Sharing stories about the brave and bold people who managed to overcome the limitations placed on them by society is so immensely important for the education and well-being of all children. By providing a window into the past, helping young readers build empathy for others, and reminding us of the struggles our ancestors overcame, children’s books most certainly play an important role in raising awareness of these significant people who’ve made history.

With Garrett Morgan and Janet Collins in particular, both had to endure an era of racism and discrimination due to color of their skin, and their stories remind us how life had once been for African Americans (and unfortunately the remnants still persist to this day.) Their stories also illuminate the endurance, hope, and optimism people of color continue to have in the face of adversity and hate.

I can personally attest that illustrating these books have not only been a source of inspiration, but they’ve also given me a sense of pride for my African-American roots that I’ve never experienced before. If learning about these amazing people can do that for me, I can only imagine what it can do for other people of color.

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A preview of Ebony’s illustrations of Garrett Morgan, which she worked on during her residency.


You speak a bit in the video above about your excitement when approached by an agency. What has it been like to work with your agent, Anne Moore Armstrong, since joining Bright?

Becoming an illustrator was a career path I’ve always dreamed of, and Anne was the person who helped make my dreams become a reality. She truly is a wonderful agent who knows the industry, understands my strengths and limitations, and overall has helped me achieve my dream of doing what I love every single day. I couldn’t be more thankful for the day she stumbled upon my work and took the chance to represent me.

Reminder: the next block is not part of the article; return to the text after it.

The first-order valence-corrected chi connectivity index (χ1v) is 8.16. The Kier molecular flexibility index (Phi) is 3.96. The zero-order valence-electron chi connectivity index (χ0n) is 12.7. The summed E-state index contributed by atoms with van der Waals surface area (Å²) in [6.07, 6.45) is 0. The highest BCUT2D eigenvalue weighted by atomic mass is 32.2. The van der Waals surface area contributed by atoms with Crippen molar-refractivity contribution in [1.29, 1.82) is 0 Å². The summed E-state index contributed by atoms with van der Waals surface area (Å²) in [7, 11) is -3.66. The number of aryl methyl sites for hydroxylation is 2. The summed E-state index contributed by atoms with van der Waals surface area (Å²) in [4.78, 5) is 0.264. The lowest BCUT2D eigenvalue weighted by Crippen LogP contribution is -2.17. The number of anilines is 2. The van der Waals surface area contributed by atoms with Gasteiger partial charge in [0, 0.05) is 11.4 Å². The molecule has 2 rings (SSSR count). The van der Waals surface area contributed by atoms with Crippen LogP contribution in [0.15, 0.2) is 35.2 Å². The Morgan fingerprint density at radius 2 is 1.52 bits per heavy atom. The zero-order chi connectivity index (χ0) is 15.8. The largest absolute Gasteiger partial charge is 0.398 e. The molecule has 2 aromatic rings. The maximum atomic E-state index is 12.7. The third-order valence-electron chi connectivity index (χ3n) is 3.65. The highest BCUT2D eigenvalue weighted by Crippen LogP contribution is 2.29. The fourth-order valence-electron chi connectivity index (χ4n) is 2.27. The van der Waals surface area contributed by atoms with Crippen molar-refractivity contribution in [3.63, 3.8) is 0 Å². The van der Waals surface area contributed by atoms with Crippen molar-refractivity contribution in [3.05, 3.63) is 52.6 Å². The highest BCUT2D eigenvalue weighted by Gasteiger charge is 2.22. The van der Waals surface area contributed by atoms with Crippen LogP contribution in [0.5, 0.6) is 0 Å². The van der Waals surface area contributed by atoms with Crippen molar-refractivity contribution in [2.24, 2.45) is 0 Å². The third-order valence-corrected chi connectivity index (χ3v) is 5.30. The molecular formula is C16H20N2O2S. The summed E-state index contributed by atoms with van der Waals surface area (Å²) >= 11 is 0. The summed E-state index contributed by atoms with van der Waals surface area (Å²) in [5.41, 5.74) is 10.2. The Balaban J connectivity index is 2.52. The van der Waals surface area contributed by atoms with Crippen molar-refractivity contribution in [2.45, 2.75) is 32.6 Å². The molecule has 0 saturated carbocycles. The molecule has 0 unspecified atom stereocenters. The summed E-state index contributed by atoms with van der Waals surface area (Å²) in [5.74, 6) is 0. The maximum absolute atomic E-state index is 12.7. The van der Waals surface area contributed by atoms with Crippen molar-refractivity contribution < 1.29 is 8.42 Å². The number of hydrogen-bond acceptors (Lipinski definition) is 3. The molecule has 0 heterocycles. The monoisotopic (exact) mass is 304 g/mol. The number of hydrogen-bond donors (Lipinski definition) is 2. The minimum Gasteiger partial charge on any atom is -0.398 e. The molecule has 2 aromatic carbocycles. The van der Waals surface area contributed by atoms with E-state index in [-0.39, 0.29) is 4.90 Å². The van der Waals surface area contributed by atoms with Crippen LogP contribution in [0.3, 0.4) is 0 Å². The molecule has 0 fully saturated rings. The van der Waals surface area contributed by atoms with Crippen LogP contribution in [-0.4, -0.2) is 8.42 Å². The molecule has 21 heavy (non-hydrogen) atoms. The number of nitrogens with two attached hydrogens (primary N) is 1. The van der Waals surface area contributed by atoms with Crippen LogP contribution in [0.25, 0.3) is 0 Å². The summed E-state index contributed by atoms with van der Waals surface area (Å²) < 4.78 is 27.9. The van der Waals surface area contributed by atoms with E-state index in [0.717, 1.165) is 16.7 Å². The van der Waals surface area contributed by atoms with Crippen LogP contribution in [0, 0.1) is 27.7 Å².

“Ebony has grown as an artist in the 3 years we’ve represented her. I love seeing how she approaches a text and researches the characters and context so deeply. She’s professional and conscientious about schedules {which is no small thing!} and is an absolute delight to work with. I am honored to represent her and excited for her future which is certainly bright!”

-Anne Moore Armstrong, Ebony’s agent


Like many artists, you had to persevere despite many obstacles eventually arrive at illustrating full-time. What advice would you give to aspiring illustrators facing the challenges of pursuing illustration as a career?

Firstly, I must address that the path I took towards becoming full-time was not easy nor was it for the faint of heart. However, I believe with enough drive, determination, and passion, any person can manifest his or her wildest dreams.

When I was starting out, I met a lot of resistance and discouragement from others about my dream to illustrate children’s books. It’s not easy to fight your own feelings of self-doubt and insecurity when you’re also combatting the harsh opinions of others. But when I began to tune out negative thoughts, surround myself with supportive people, and have faith within myself, the path to follow my dreams became a lot easier to navigate.

And lastly (and possibly the most important piece of advice), keep drawing to strengthen your skills!

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Always exciting to spot your own book in your local bookstore!

What exciting projects do you have coming up next? What does 2019 hold?

My current workload is definitely full! At the moment I am working on four picture books: Inventor Garrett Morgan, The Red Shoes, Flying High: The Story of Simone Biles, and Speak Up! My agent has just signed up 2 more picture books for me to illustrate: one is a picture book biography about the Williams sisters, and the other will be on the newly created Kokila list–I’m so honored to be working with them!

In the fall I will take part in an art exhibition at my former university, and I’m going to attend the SCBWI Rocky Mountain’s Letters & Lines Fall Conference as a member of their faculty. I also have one of my upcoming picture books, Not Quite Snow White—a story about a gregarious little black girl who wants to play Snow White in her school’s musical—being released in July 2019.

2019 is definitely going to be an eventful year for me!


To get in touch with Ebony, email her agent, Anne Moore Armstrong here.

Click here to see Ebony’s full portfolio.